Georgia Magazine - July 2017 - 15C
"Although Elaina [Landrum] is academically superior,
she is not the stereotypical nerd," Janet Tripp-Smith, an
English teacher at Lumpkin County High School, wrote
in a letter of recommendation for Landrum. "Leadership
comes naturally to her; she is beloved by her peers for her
courage and grace in handling delicate matters."
Landrum of Gainesville was a member of the school's
band all four years of high school and was drum major
in her junior and senior years. She also served as a peer
mentor, played basketball and was a member of the National Honor Society, the Literary Team and the Science
Olympiad team. She held leadership roles in several of
these organizations and served as class president in ninth
grade and class vice president in 10th grade.
She was selected to attend the Governor's Honors
Program in communicative arts after her sophomore year
and earned several awards, including AP Scholar with
Distinction (granted to students with an average score of
at least 3.5 on all Advanced Placement exams taken and
scores of 3 or higher on at least five of these exams), Yale
Alumni Book Award, National Merit Commended Scholar and Georgia Music Educators Association 9th District
Honor Band. Landrum also was the STAR Student (highest SAT score).
Landrum worked with the administrations at her high
school and at the neighboring middle school to develop a
mentorship program for sixth-grade band members.
"I envisioned an opportunity to grow and develop
the band program, to teach and work in a discipline I
have mastered," she says.
She plans to continue to "cultivate my passions for
meaningful research and global innovation" at Georgia
Tech. "Perhaps solar power will be fully actualized or a
blood substitute will be successfully harvested at Georgia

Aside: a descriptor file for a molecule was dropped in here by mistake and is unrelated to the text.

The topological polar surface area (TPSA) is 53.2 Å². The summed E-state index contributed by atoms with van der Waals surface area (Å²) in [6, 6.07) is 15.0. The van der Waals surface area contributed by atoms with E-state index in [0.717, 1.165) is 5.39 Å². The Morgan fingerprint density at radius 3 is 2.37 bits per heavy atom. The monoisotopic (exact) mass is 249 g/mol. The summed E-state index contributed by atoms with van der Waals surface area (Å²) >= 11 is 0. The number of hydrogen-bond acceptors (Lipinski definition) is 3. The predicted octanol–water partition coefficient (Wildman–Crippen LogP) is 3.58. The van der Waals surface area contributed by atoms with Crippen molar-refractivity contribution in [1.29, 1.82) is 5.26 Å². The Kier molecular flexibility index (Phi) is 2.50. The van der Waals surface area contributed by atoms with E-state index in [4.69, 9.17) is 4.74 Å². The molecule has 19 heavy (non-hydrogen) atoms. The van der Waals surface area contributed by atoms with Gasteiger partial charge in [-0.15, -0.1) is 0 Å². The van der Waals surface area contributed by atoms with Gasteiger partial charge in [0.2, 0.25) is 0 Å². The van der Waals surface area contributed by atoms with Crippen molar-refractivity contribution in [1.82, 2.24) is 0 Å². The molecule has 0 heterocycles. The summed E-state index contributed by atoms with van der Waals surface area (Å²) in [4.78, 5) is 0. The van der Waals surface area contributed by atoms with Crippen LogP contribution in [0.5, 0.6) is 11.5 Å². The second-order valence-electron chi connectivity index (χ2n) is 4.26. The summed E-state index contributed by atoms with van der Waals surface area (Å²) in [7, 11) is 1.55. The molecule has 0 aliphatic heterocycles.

Tech, where I want to dream and innovate."
Andrew John Masters
'I plan on giving back to all of the groups and
people that have helped me accomplish my goals.'
At Westover High, Masters was a member of the National Honor Society, for which he served as president,
and the FIRST Robotics Team, for which he served as safety captain and lead mechanical engineer. He also devoted
his time to the Porterfield Methodist Church Technology
Team, the Experimental Aircraft Association and the Boy
Scouts of America, in which he earned the prestigious
rank of Eagle Scout and worked as a troop instructor.
He was a regional winner at the Technology Fair
when he was in 10th grade and was selected to attend the
Governor's Honors Program. He also was a Washington
Andrew John Masters of Albany maintained straight
A's throughout high school, but there is much more to
him than a flawless academic record.
"Andrew is truly a Renaissance man," Kathy Hardison,
English teacher at Westover High School, wrote in a letter of recommendation. "He is a thinker and a problemsolver, a philosopher and a writer, an artist and a builder,
a leader and a worker. ... One of the projects he has taken
on for fun is the restoration of an old sailboat and learning to sail."
Diverse Power sponsored Andrew John Masters and two other
delegates-Skylar Crowe, left, and Elizabeth Veal-on the 2016
Washington Youth Tour.
Youth Tour delegate sponsored by Diverse Power.
Masters wants to pursue a doctorate in computer science or engineering.
"Whatever my career path, there are a few things I
am adamant about," he says. "For one, I certainly plan on
continuing my involvement with the Boy Scouts. I plan
on giving back to all of the groups and people that have
helped me accomplish my goals. And I certainly do not
design to stop helping others, as that is one of the things
that makes me, well, me."
More online at www.georgiamagazine.org